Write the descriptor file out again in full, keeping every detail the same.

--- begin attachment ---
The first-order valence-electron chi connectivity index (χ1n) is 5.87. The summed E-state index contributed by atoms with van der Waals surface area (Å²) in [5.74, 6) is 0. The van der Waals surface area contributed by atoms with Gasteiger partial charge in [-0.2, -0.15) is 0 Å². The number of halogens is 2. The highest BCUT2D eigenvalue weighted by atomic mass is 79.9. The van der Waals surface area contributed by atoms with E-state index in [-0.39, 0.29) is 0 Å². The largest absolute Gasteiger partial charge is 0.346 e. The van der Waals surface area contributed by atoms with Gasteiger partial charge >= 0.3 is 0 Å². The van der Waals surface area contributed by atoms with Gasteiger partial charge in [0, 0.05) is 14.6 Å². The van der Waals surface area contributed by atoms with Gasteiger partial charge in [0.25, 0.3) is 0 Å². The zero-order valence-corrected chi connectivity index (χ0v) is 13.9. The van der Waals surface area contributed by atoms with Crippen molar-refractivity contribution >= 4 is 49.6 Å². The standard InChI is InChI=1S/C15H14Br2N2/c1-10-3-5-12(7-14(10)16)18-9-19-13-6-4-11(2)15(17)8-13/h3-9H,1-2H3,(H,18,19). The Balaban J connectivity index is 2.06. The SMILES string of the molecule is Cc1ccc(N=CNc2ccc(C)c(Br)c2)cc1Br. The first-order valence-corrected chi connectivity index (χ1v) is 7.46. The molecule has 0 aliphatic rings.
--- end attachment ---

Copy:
The first-order valence-electron chi connectivity index (χ1n) is 5.87. The summed E-state index contributed by atoms with van der Waals surface area (Å²) in [5.74, 6) is 0. The van der Waals surface area contributed by atoms with Gasteiger partial charge in [-0.2, -0.15) is 0 Å². The number of halogens is 2. The highest BCUT2D eigenvalue weighted by atomic mass is 79.9. The van der Waals surface area contributed by atoms with E-state index in [-0.39, 0.29) is 0 Å². The largest absolute Gasteiger partial charge is 0.346 e. The van der Waals surface area contributed by atoms with Gasteiger partial charge >= 0.3 is 0 Å². The van der Waals surface area contributed by atoms with Gasteiger partial charge in [0, 0.05) is 14.6 Å². The van der Waals surface area contributed by atoms with Gasteiger partial charge in [0.25, 0.3) is 0 Å². The zero-order valence-corrected chi connectivity index (χ0v) is 13.9. The van der Waals surface area contributed by atoms with Crippen molar-refractivity contribution >= 4 is 49.6 Å². The standard InChI is InChI=1S/C15H14Br2N2/c1-10-3-5-12(7-14(10)16)18-9-19-13-6-4-11(2)15(17)8-13/h3-9H,1-2H3,(H,18,19). The Balaban J connectivity index is 2.06. The SMILES string of the molecule is Cc1ccc(N=CNc2ccc(C)c(Br)c2)cc1Br. The first-order valence-corrected chi connectivity index (χ1v) is 7.46. The molecule has 0 aliphatic rings.